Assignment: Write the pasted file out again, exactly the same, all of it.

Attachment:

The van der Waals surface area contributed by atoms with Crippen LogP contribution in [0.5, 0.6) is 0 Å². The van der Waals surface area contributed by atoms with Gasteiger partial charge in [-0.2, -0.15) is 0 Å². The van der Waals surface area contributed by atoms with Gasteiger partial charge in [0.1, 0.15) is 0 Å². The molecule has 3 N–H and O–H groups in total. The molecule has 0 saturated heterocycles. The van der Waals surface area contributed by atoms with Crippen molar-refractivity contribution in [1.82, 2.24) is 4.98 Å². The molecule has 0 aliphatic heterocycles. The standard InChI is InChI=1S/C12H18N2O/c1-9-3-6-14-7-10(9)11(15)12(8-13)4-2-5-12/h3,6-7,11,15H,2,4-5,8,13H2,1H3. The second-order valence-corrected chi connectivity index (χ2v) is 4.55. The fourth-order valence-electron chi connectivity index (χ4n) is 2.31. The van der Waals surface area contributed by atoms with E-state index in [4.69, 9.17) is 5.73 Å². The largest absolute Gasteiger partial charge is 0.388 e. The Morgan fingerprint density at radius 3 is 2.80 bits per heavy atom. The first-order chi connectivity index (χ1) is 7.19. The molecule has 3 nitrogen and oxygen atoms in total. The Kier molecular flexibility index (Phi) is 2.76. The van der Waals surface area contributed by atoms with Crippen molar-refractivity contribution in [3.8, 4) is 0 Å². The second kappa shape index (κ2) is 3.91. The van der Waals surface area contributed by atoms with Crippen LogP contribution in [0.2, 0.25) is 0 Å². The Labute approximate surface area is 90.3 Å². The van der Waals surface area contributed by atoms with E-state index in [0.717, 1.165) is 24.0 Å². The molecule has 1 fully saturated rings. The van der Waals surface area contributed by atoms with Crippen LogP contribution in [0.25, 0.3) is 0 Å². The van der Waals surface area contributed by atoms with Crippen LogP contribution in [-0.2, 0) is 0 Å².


The van der Waals surface area contributed by atoms with Crippen LogP contribution in [0.5, 0.6) is 0 Å². The van der Waals surface area contributed by atoms with Gasteiger partial charge in [-0.2, -0.15) is 0 Å². The van der Waals surface area contributed by atoms with Gasteiger partial charge in [0.1, 0.15) is 0 Å². The molecule has 3 N–H and O–H groups in total. The molecule has 0 saturated heterocycles. The van der Waals surface area contributed by atoms with Crippen molar-refractivity contribution in [1.82, 2.24) is 4.98 Å². The molecule has 0 aliphatic heterocycles. The standard InChI is InChI=1S/C12H18N2O/c1-9-3-6-14-7-10(9)11(15)12(8-13)4-2-5-12/h3,6-7,11,15H,2,4-5,8,13H2,1H3. The second-order valence-corrected chi connectivity index (χ2v) is 4.55. The fourth-order valence-electron chi connectivity index (χ4n) is 2.31. The van der Waals surface area contributed by atoms with E-state index in [4.69, 9.17) is 5.73 Å². The largest absolute Gasteiger partial charge is 0.388 e. The Morgan fingerprint density at radius 3 is 2.80 bits per heavy atom. The first-order chi connectivity index (χ1) is 7.19. The molecule has 3 nitrogen and oxygen atoms in total. The Kier molecular flexibility index (Phi) is 2.76. The van der Waals surface area contributed by atoms with Crippen molar-refractivity contribution in [3.8, 4) is 0 Å². The second kappa shape index (κ2) is 3.91. The van der Waals surface area contributed by atoms with Crippen LogP contribution in [0.2, 0.25) is 0 Å². The Labute approximate surface area is 90.3 Å². The van der Waals surface area contributed by atoms with E-state index in [0.717, 1.165) is 24.0 Å². The molecule has 1 fully saturated rings. The van der Waals surface area contributed by atoms with Crippen LogP contribution in [0.25, 0.3) is 0 Å². The van der Waals surface area contributed by atoms with Crippen LogP contribution in [-0.2, 0) is 0 Å².